<< by on June 23rd, 2009
This first panel of the afternoon was “Adding Mobile to Your Social Strategy”, moderated by Jim Shilale of 2ergo and featuring Neil Edwards of Cellufun, Casey Jones of Mocospace, Sean Rosenberg of RCA/JIVE Label Group, and Miriam Warren of Yelp.com.
Is there a social media void that needs to be filled with mobile?
Neil said that many social media apps work today on phones, but there are still apps that need to be further developed. Internet on the phone is different than it is on the Internet on your desktop because of a multitude of issues, such as carrier rules.
Casey said that many of their users are choosing between a laptop or a phone and are more often choosing a phone. A phone is personal and belongs to just them.
Sean added that an address book is the basic social network on a phone. The basis is there. The question is how do you branch out on mobile from there?
Miriam said that Yelp began as a regular website that was taken to the mobile platform. Their goal is to create a good application and allow users to share information. During the week, the traffic on the website is highest during the work week, but the traffic on the mobile platform spikes on the weekends.
What are the monetization strategies?
Miriam said Yelp is not monetizing the mobile site today. Yelp’s website is monetized by ad revenue, so likely monetizing on the phone will likely be in that vein. However, that is not the focus for now — the focus remains on building engagement.
Sean said that the ecosystem on mobile is so different and can cause you to have to give up much of the revenue to the carrier. So there are challenges in monetizing content on mobile. The goal for mobile has now shifted into interaction with perhaps less focus on monetization.
Cellufun (Neil) uses games and ads for monetization. There is a rewards program as well to earn virtual currency. He believes that transactional revenue will dwarf mobile ads for the time to come.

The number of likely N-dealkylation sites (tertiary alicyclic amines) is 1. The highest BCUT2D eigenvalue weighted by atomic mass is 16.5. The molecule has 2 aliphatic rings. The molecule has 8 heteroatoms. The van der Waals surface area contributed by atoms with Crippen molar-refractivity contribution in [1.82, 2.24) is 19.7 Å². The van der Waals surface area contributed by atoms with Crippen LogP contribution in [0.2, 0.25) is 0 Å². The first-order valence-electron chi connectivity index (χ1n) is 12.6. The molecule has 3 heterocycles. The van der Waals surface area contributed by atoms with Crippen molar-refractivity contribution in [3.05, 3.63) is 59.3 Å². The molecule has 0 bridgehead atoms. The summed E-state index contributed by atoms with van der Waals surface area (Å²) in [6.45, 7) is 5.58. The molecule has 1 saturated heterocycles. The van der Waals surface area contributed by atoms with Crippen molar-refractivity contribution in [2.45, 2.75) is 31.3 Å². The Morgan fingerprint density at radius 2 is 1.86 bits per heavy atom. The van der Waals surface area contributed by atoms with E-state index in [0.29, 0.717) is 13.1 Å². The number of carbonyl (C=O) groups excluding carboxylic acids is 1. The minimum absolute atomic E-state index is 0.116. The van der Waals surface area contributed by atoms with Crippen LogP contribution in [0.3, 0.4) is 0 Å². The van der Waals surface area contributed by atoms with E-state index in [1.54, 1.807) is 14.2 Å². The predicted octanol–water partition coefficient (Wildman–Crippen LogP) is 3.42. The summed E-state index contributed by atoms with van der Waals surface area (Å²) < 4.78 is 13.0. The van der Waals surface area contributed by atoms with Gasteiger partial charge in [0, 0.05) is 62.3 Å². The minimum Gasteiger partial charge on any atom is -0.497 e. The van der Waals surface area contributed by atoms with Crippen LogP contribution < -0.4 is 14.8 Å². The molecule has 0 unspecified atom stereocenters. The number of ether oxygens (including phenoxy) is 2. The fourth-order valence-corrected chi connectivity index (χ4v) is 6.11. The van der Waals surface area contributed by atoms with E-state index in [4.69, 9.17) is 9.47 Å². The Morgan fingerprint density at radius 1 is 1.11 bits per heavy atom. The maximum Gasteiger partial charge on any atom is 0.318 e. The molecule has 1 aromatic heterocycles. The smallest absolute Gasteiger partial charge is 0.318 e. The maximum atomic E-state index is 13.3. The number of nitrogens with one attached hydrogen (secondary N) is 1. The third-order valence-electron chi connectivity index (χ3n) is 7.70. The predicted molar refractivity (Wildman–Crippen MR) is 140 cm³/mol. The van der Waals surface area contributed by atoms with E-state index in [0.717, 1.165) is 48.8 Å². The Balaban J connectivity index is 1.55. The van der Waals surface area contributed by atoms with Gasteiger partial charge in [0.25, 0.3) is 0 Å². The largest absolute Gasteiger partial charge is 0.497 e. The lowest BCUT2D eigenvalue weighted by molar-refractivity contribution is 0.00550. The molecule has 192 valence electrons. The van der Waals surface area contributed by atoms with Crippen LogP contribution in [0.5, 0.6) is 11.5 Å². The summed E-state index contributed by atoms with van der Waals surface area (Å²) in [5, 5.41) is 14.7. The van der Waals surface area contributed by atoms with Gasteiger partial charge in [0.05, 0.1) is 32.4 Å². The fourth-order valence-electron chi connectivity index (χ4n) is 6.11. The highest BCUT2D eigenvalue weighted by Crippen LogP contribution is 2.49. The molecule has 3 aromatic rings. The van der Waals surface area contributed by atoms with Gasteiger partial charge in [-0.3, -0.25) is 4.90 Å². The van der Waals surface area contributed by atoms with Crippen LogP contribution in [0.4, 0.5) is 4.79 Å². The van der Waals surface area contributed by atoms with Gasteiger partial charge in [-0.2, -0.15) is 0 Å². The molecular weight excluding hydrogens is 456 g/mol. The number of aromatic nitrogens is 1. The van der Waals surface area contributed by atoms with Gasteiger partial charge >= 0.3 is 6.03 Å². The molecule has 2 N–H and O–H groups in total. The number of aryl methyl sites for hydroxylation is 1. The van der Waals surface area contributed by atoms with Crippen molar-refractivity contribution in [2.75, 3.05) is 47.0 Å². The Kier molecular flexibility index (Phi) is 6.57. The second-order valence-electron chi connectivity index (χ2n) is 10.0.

How do you see messaging and mobile web working together for discovery?
Casey said that most of Mocospace’s users come from word of mouth and that those referrals convert well. The phone lends itself well to sharing content with the ability to share video and photos.
Miriam agreed about the content itself for uploads. Neil said that on mobile, it’s not one thing that wins the day. It’s engaged activities that incite users to invite their friends, and that experience is highly specialized.
Sean said that social and mobile lend themselves to being able to share new artists with friends.
What is the biggest challenge in mobile/social in the next 6 months?
Sean said there are just so many services out there, and each one tries to be specialized. What will the sticky networks be vs. flavor of the month?
Casey said that he sees the biggest challenge authenticity. They need to go out of their way to stay authentic — that it continues to belong to the users.
Miriam said it is likely keeping up with the community. It’s tough to keep up with the community demands for mobile applications or functionality.
Neil said that for him it’s keeping the content relevant to the users, for instance supporting better touch screen integration. He believes that mobile web is better than mobile applications.
25% of Traffic from Mobile Comes from SmartPhones — Mobile Web or Mobile Apps?
Neil says that mobile web gives you 100% ubiquity. Downloadable apps have their place, but they are often stovepipe apps and you spend a lot of money to market them.
Why an either-or strategy? Neil experimented with mobile apps, and found it was not as easy to find as the mobile web versions and that mobile web can be accessed from any type of terminal — phone or pc. Casey agreed with Neil’s strategy. You can access the mobile web from an iPhone or a smartphone — not just one or the other.
Yelp has both an iPhone app and a mobile web version. Neither gives you the whole online Yelp experience, but Miriam said that they are still evolving. The first goal was to allow users to upload and contribute data from the phone. She said 25,000 photos have been uploaded to Yelp since that functionality was added on the iPhone app a few months ago.
Sean said that dollar for dollar, the ubiquity comes from the mobile web. Apps are often erased after a day. Sean feels that SmartPhone users are the hungriest for his type of content. He didn’t really see the need for apps for social networking.
What’s the next big thing?
Neil said that the next big thing will be openness of apps and mobile currency. Casey agreed that mobile currency is the next big thing — some sort of online currency to make payment via mobile easier. Neil added that advertising will likely be in game or in app.